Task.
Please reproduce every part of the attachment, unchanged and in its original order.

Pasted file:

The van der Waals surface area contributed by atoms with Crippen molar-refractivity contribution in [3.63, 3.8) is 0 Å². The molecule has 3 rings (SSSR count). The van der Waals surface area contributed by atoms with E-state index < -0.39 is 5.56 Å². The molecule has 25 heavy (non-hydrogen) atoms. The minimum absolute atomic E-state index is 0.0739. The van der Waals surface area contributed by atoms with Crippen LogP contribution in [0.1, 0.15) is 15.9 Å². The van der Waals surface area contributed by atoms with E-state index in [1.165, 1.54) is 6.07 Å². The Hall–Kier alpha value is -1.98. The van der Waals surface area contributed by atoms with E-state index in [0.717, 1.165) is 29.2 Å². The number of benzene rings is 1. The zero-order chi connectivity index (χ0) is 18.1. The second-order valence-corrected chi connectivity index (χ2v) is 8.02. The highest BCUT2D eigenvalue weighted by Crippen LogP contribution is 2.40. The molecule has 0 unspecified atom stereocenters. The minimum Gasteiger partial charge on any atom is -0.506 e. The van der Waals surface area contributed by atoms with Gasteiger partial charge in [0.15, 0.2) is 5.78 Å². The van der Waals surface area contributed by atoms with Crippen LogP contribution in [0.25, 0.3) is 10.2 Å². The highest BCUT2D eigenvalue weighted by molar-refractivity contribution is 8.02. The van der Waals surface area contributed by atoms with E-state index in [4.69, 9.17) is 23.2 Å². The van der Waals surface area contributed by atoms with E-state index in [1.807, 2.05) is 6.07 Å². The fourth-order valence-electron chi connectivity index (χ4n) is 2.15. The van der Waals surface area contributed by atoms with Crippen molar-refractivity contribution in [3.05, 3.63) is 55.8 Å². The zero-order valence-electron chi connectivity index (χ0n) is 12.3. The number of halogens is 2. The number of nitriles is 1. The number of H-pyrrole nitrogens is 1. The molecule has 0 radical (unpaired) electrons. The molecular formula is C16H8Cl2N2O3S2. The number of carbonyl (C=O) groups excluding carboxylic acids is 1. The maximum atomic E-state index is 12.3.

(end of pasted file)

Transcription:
The van der Waals surface area contributed by atoms with Crippen molar-refractivity contribution in [3.63, 3.8) is 0 Å². The molecule has 3 rings (SSSR count). The van der Waals surface area contributed by atoms with E-state index < -0.39 is 5.56 Å². The molecule has 25 heavy (non-hydrogen) atoms. The minimum absolute atomic E-state index is 0.0739. The van der Waals surface area contributed by atoms with Crippen LogP contribution in [0.1, 0.15) is 15.9 Å². The van der Waals surface area contributed by atoms with E-state index in [1.165, 1.54) is 6.07 Å². The Hall–Kier alpha value is -1.98. The van der Waals surface area contributed by atoms with E-state index in [0.717, 1.165) is 29.2 Å². The number of benzene rings is 1. The zero-order chi connectivity index (χ0) is 18.1. The second-order valence-corrected chi connectivity index (χ2v) is 8.02. The highest BCUT2D eigenvalue weighted by Crippen LogP contribution is 2.40. The molecule has 0 unspecified atom stereocenters. The minimum Gasteiger partial charge on any atom is -0.506 e. The van der Waals surface area contributed by atoms with Gasteiger partial charge in [0.15, 0.2) is 5.78 Å². The van der Waals surface area contributed by atoms with Crippen LogP contribution in [0.25, 0.3) is 10.2 Å². The highest BCUT2D eigenvalue weighted by molar-refractivity contribution is 8.02. The van der Waals surface area contributed by atoms with E-state index in [4.69, 9.17) is 23.2 Å². The van der Waals surface area contributed by atoms with E-state index in [1.807, 2.05) is 6.07 Å². The fourth-order valence-electron chi connectivity index (χ4n) is 2.15. The van der Waals surface area contributed by atoms with Crippen molar-refractivity contribution in [3.05, 3.63) is 55.8 Å². The zero-order valence-electron chi connectivity index (χ0n) is 12.3. The number of halogens is 2. The number of nitriles is 1. The number of H-pyrrole nitrogens is 1. The molecule has 0 radical (unpaired) electrons. The molecular formula is C16H8Cl2N2O3S2. The number of carbonyl (C=O) groups excluding carboxylic acids is 1. The maximum atomic E-state index is 12.3.